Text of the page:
What Is Exposure Therapy?

Medically Reviewed by Minesh Khatri, MD on May 14, 2023
4 min read

Exposure therapy is a mental health treatment used to help people confront their fears. Through the use of various systematic techniques, a person is gradually exposed to the situation that causes them distress. 

The goal of exposure therapy is to create a safe environment in which a person can reduce anxiety, decrease avoidance of dreaded situations, and improve one's quality of life.

When you are fearful of something, you may tend to avoid objects, activities, or situations related to that thing. Although avoiding these things might make you feel less afraid in the short term, it can make the fear worse in the long term.

A psychologist or mental health professional might recommend exposure therapy to help break the pattern of avoidance so you can overcome what's holding you back. During these therapy sessions, psychologists create a safe environment where you are exposed to the things you are afraid of and coached through the process.

Exposure therapy can help with a variety of conditions including:

  • Phobias: A type of anxiety disorder defined by a persistent and excessive fear of an object or situation. 
  • Panic Disorder: Recurring unexpected surges of intense fear or discomfort that peak within minutes.
  • Social Anxiety Disorder: Sometimes referred to as a social phobia, it is a type of anxiety disorder that causes extreme fear in social settings.
  • Obsessive-Compulsive Disorder: A condition that results in unreasonable thoughts and fears (obsessions) that lead to compulsive behaviors.
  • Post-Traumatic Stress Disorder: A disorder in which a person has difficulty recovering after experiencing or witnessing a terrifying event.
  • Generalized Anxiety Disorder: Severe, ongoing anxiety that interferes with daily activities.  

In vivo exposure. This type of exposure therapy involves confronting the feared object or situation. For instance, if you have a fear of spiders, a professional therapist might start by asking you to picture a spider in your mind. Once you're able to do that, the therapist may encourage you to imagine more intense scenes with spiders while providing support and coping skills.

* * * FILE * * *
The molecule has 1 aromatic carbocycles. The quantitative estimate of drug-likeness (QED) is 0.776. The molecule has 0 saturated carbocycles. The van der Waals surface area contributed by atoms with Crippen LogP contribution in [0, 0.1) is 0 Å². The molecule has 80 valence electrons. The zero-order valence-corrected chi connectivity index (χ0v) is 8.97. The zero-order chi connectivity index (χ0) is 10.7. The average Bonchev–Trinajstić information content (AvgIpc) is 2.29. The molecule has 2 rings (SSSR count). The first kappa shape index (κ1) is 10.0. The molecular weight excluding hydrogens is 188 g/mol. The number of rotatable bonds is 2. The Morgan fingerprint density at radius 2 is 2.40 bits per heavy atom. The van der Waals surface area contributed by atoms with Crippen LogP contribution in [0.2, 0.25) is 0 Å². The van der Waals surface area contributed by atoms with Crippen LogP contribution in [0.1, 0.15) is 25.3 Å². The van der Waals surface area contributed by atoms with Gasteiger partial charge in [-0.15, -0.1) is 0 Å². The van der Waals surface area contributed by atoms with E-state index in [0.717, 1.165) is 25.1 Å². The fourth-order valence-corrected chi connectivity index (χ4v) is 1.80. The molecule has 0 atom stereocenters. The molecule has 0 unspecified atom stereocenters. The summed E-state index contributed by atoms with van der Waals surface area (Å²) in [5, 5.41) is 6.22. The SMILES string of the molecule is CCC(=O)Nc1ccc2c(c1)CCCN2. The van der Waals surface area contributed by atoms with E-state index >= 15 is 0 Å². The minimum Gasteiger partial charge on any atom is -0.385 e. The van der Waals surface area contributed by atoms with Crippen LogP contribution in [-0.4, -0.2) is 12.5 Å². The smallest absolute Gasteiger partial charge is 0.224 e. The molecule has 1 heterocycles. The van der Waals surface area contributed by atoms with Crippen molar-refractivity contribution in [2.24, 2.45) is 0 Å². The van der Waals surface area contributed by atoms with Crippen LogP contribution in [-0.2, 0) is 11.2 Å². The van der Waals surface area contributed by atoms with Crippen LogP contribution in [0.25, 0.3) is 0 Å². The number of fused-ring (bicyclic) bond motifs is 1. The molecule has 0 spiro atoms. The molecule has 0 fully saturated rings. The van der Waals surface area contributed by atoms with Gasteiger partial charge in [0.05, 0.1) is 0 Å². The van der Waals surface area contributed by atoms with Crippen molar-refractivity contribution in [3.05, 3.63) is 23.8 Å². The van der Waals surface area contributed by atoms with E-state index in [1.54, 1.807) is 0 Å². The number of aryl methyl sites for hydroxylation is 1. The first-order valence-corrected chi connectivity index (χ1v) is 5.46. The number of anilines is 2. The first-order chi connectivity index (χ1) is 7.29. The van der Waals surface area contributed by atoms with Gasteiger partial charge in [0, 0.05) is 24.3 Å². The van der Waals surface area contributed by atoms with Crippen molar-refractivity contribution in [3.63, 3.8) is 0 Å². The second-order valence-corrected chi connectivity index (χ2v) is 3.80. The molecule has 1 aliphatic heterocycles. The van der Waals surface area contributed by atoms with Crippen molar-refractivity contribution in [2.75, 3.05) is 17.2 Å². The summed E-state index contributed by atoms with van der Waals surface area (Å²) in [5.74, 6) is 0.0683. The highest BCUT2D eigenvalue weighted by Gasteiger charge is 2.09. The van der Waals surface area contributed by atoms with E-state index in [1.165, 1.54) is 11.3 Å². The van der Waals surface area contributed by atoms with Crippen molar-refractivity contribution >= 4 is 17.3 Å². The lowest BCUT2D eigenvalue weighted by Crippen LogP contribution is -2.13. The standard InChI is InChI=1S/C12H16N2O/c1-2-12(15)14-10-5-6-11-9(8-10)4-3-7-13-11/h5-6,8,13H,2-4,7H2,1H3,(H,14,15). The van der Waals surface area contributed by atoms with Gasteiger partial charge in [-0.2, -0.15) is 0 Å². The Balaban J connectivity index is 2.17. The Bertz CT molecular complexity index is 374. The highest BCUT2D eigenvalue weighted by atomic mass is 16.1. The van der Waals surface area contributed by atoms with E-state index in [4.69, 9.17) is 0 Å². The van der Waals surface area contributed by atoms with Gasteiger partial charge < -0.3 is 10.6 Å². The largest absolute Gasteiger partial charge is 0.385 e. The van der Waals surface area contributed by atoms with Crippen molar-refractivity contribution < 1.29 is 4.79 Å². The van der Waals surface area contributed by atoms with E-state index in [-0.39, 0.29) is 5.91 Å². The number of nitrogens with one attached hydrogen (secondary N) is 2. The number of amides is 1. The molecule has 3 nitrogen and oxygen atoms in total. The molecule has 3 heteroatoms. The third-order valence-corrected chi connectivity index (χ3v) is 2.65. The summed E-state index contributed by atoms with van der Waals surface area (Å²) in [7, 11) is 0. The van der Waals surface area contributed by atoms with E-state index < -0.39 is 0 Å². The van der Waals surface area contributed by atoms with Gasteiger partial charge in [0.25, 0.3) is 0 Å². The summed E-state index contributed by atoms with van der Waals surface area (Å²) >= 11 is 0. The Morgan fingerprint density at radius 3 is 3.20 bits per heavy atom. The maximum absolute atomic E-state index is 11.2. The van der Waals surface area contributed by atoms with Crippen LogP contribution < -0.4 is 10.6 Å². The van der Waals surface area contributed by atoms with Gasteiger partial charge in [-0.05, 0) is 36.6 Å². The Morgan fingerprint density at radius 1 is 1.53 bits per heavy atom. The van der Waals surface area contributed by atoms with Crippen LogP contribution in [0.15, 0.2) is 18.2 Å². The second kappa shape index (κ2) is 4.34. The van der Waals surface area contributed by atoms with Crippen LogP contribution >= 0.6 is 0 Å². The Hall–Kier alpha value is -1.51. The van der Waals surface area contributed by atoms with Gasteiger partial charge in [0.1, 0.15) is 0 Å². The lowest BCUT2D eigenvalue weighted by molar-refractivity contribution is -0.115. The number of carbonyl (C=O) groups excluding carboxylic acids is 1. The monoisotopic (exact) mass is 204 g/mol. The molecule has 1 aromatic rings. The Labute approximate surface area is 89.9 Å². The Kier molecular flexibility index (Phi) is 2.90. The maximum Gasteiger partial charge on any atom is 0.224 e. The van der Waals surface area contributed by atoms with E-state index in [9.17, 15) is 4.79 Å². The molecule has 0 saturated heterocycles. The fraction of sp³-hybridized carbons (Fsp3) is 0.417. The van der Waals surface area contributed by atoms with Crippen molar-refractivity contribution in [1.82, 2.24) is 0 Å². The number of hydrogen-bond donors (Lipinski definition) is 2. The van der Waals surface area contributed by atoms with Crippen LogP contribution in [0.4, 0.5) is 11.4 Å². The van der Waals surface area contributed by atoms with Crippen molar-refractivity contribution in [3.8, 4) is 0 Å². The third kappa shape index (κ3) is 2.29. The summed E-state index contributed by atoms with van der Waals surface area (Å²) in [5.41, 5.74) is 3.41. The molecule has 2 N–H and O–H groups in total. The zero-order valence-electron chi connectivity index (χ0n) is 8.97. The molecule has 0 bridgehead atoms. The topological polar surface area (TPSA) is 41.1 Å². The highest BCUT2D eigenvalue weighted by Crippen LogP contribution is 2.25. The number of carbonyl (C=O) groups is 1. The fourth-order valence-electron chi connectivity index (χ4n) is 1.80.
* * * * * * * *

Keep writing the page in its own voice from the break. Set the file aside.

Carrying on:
Once you feel more comfortable, the therapist may progress to real-life exposure where they place a real spider in the room with you and eventually place it in your hand. The treatment can last a few hours or across multiple hour-long sessions. 

Applied muscle tension. This treatment is similar to in vivo exposure but incorporates muscle tension exercises. During the treatment, you tense your body's muscles thus increasing your blood pressure, which makes it less likely that you'll faint. This can be especially helpful for people with a fear of things like blood or needles.  

Virtual reality exposure. This type of exposure therapy uses a computer program to stimulate the phobic situation (i.e. being on a plane, leaning over a large balcony ledge, seeing a spider, etc.) and integrates body tracking devices that allow you to interact with the virtual environment. 

Systematic desensitization. When you engage in this type of therapy, you are exposed to fear-evoking images and encouraged to imagine the things you are afraid of while pairing the exposure with relaxation to help manage the fear response. This treatment takes longer than other methods like in vivo exposure but tends to be more effective at reducing anxiety and avoidance tendencies.

Yes, exposure therapy can be a practical and cost-effective option for addressing irrational fears, phobias, anxieties, and more. The benefits of exposure therapy have been documented in many studies that are effective for several different mental health conditions:

  • The Journal of Rehabilitation Research and Development showed that prolonged exposure therapy was the gold standard for posttraumatic stress, especially for trauma related to combat and military-related trauma.
  • The International OCD Foundation found that 7 out of 10 people with obsessive-compulsive challenges experience a 60-80% decrease in symptoms when participating in a combination of exposure therapy and cognitive restructuring.
  • According to an article published in the Psychiatric Times, participants who engaged in exposure therapy studies reported a 90% reduction in their anxiety symptoms and a 65% decrease in their phobia.

Although research shows that exposure therapy can be effective for many, there are some notable limitations of the treatment. Despite the success rate, many professional counselors and therapists don't implement it. Some professionals believe that exposure therapy may make symptoms worse, especially when dealing with PTSD.   

Additionally, exposure therapy is difficult work that causes people to feel and confront things that they have worked hard to avoid. Because of this, if the therapy is not implemented correctly, the positive effects of exposure therapy may wane over time. That's why patients must participate in the treatment to the fullest extent and follow a well-trained therapist's directions.   

The Bottom Line. With those limitations in mind, for many people, exposure therapy has proven to be effective in delivering long-term results. The research continues to support its effectiveness for treating anxiety, phobias, and other mental health conditions.